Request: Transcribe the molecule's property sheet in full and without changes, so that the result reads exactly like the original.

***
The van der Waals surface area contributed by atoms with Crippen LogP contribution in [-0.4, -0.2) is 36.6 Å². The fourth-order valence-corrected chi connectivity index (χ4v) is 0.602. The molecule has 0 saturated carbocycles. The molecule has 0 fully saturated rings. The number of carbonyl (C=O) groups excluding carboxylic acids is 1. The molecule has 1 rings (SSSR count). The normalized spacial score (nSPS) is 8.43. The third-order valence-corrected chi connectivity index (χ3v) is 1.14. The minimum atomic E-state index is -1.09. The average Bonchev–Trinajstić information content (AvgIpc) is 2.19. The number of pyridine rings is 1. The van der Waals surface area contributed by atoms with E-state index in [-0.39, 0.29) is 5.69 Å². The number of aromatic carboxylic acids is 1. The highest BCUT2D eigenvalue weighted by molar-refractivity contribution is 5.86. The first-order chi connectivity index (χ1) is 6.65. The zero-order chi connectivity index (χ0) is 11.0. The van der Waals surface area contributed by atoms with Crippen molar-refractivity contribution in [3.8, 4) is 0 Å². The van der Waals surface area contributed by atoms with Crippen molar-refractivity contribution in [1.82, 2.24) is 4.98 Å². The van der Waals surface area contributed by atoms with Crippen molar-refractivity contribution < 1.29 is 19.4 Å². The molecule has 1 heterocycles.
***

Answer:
The van der Waals surface area contributed by atoms with Crippen LogP contribution in [-0.4, -0.2) is 36.6 Å². The fourth-order valence-corrected chi connectivity index (χ4v) is 0.602. The molecule has 0 saturated carbocycles. The molecule has 0 fully saturated rings. The number of carbonyl (C=O) groups excluding carboxylic acids is 1. The molecule has 1 rings (SSSR count). The normalized spacial score (nSPS) is 8.43. The third-order valence-corrected chi connectivity index (χ3v) is 1.14. The minimum atomic E-state index is -1.09. The average Bonchev–Trinajstić information content (AvgIpc) is 2.19. The number of pyridine rings is 1. The van der Waals surface area contributed by atoms with E-state index in [-0.39, 0.29) is 5.69 Å². The number of aromatic carboxylic acids is 1. The highest BCUT2D eigenvalue weighted by molar-refractivity contribution is 5.86. The first-order chi connectivity index (χ1) is 6.65. The zero-order chi connectivity index (χ0) is 11.0. The van der Waals surface area contributed by atoms with Crippen molar-refractivity contribution in [3.8, 4) is 0 Å². The van der Waals surface area contributed by atoms with Crippen molar-refractivity contribution in [1.82, 2.24) is 4.98 Å². The van der Waals surface area contributed by atoms with Crippen molar-refractivity contribution < 1.29 is 19.4 Å². The molecule has 1 heterocycles.